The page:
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Such the Spot - A different take on Santa

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Darcie Maranich

 

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When my oldest daughter—now eighteen—was a wee little thing I went to great lengths to bring life to the magic of Santa. Just before bedtime on Christmas Eve we’d stand out on the lawn and scatter “reindeer food” so that Rudolph and his buddies would be inclined to stay and graze while the big guy scurried down the chimney. And then after my daughter was tucked snug in her bed my husband and I would go about the business of proving that Santa had indeed visited during the night. We went beyond building a toy wonderland beneath the boughs of the tree; our goal was to leave no doubt that Santa was real. To that end, we’d nibble on the cookies she left for him, being sure to leave a few crumbs behind. As if that wasn’t enough, we’d even sprinkle ashes into boot print stencils on the fireplace hearth, only to feign annoyance over Santa’s mess in the morning.

Fast forward fifteen years or so and you’ll see a whole different representation of Santa in our home. Rest assured that gifts still magically appear under our tree on Christmas Eve, but Santa’s presence is no longer the big production it was back then. In fact, as soon as our youngest child—now six—was old enough to be curious, we very matter-of-factly told him that Santa isn’t a living physical being, but rather a symbolic representation of generosity and kindness. Admittedly, it’s a much different story than the one my oldest daughter grew up believing. Here’s the thing, though: with the truth about Santa stowed firmly in his head, my six-year-old son refuses to believe. The truth, that is. He refuses to believe the truth and tries, instead, to lay out a case for Santa’s existence.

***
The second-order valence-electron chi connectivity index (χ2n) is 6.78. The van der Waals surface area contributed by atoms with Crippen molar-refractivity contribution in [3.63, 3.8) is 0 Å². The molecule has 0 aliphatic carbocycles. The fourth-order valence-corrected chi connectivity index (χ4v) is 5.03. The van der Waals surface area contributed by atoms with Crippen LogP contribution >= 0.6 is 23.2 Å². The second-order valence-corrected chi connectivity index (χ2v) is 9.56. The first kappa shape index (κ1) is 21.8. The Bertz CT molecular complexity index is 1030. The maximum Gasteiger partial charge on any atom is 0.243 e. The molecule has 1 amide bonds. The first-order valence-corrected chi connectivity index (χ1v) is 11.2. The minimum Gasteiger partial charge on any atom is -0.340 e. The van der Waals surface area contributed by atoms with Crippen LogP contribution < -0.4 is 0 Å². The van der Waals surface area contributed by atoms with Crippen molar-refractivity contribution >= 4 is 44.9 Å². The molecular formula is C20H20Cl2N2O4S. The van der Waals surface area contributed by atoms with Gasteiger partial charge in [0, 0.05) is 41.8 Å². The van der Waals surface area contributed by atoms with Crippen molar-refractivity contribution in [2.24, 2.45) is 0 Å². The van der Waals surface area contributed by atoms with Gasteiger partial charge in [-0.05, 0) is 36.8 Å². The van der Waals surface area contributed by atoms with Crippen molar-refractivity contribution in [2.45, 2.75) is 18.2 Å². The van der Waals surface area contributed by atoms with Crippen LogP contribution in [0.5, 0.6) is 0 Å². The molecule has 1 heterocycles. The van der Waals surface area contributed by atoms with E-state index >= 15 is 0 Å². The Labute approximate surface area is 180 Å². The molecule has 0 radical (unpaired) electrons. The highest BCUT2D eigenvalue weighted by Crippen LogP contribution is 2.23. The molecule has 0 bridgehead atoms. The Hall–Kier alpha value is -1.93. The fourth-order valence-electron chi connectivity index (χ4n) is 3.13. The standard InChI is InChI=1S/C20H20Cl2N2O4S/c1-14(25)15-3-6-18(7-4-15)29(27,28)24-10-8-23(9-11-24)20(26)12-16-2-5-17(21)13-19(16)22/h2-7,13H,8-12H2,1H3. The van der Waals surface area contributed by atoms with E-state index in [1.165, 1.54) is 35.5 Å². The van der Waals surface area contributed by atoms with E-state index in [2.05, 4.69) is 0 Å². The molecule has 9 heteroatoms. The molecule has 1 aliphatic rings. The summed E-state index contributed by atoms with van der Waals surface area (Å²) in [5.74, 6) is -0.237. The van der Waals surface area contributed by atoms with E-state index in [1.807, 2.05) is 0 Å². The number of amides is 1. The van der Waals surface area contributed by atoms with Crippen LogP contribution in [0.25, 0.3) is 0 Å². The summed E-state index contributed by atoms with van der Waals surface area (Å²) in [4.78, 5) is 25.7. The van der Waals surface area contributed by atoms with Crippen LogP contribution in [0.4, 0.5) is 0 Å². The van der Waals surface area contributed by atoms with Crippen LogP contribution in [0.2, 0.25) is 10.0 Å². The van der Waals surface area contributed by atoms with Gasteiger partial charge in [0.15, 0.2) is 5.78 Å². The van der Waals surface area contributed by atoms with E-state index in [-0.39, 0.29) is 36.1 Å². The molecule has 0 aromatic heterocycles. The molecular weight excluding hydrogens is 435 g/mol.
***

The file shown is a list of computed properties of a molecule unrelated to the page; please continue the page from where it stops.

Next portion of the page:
It’s a fine line to walk—our desire to be honest with him while still indulging his childhood wonder and fantasy. We don’t want to quell his imagination or his innate ability to believe in things unseen, but we do want to teach him that the center of Christmas is Christ and that nothing Santa might bring would ever measure up to that gift.

For now, when he comes to us with proof that Santa lives, we listen intently. We ask questions and encourage him to explain his position, but we stop short of delivering the blows that would leave him no room for doubt. Curiosity is a good thing. It can be like the wings that give flight to a wild imagination, love of education, and unwavering faith. And while belief in Santa might not hurt, we’re hopeful that the truth will go a long way in developing the attributes we most desire to instill in our son, and in all of our children, for that matter.

While Santa may not be alive and well in our home these days, we know what he stands for. And we’re doing our best to foster his spirit without building our holiday around him. Santamas, after all, just doesn’t have the same ring to it.

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Darcie Maranich

 

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